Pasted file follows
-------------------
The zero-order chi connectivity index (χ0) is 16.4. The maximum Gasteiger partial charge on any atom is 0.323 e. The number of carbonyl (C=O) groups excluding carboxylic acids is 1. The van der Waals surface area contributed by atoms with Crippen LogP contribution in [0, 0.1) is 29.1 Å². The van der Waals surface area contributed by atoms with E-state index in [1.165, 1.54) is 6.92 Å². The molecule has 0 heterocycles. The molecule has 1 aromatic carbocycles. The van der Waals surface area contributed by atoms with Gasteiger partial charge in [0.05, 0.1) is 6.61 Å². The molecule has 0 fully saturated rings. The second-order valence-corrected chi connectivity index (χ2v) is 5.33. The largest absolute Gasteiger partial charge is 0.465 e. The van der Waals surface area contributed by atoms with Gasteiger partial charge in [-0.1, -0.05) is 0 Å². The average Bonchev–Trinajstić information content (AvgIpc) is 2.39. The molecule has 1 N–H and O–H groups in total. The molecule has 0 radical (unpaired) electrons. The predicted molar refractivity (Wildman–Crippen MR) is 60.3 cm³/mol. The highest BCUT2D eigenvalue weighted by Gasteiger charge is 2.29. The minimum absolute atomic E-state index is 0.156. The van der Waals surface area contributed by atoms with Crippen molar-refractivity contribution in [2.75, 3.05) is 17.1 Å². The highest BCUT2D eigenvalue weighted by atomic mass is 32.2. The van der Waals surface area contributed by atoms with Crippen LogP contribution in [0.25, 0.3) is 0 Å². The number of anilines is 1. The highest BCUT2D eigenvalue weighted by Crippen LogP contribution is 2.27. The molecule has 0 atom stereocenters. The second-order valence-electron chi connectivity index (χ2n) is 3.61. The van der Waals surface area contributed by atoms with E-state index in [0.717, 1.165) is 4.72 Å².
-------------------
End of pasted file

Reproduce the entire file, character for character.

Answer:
The zero-order chi connectivity index (χ0) is 16.4. The maximum Gasteiger partial charge on any atom is 0.323 e. The number of carbonyl (C=O) groups excluding carboxylic acids is 1. The van der Waals surface area contributed by atoms with Crippen LogP contribution in [0, 0.1) is 29.1 Å². The van der Waals surface area contributed by atoms with E-state index in [1.165, 1.54) is 6.92 Å². The molecule has 0 heterocycles. The molecule has 1 aromatic carbocycles. The van der Waals surface area contributed by atoms with Gasteiger partial charge in [0.05, 0.1) is 6.61 Å². The molecule has 0 fully saturated rings. The second-order valence-corrected chi connectivity index (χ2v) is 5.33. The largest absolute Gasteiger partial charge is 0.465 e. The van der Waals surface area contributed by atoms with Gasteiger partial charge in [-0.1, -0.05) is 0 Å². The average Bonchev–Trinajstić information content (AvgIpc) is 2.39. The molecule has 1 N–H and O–H groups in total. The molecule has 0 radical (unpaired) electrons. The predicted molar refractivity (Wildman–Crippen MR) is 60.3 cm³/mol. The highest BCUT2D eigenvalue weighted by Gasteiger charge is 2.29. The minimum absolute atomic E-state index is 0.156. The van der Waals surface area contributed by atoms with Crippen molar-refractivity contribution in [2.75, 3.05) is 17.1 Å². The highest BCUT2D eigenvalue weighted by atomic mass is 32.2. The van der Waals surface area contributed by atoms with Crippen LogP contribution in [0.25, 0.3) is 0 Å². The number of anilines is 1. The highest BCUT2D eigenvalue weighted by Crippen LogP contribution is 2.27. The molecule has 0 atom stereocenters. The second-order valence-electron chi connectivity index (χ2n) is 3.61. The van der Waals surface area contributed by atoms with E-state index in [0.717, 1.165) is 4.72 Å².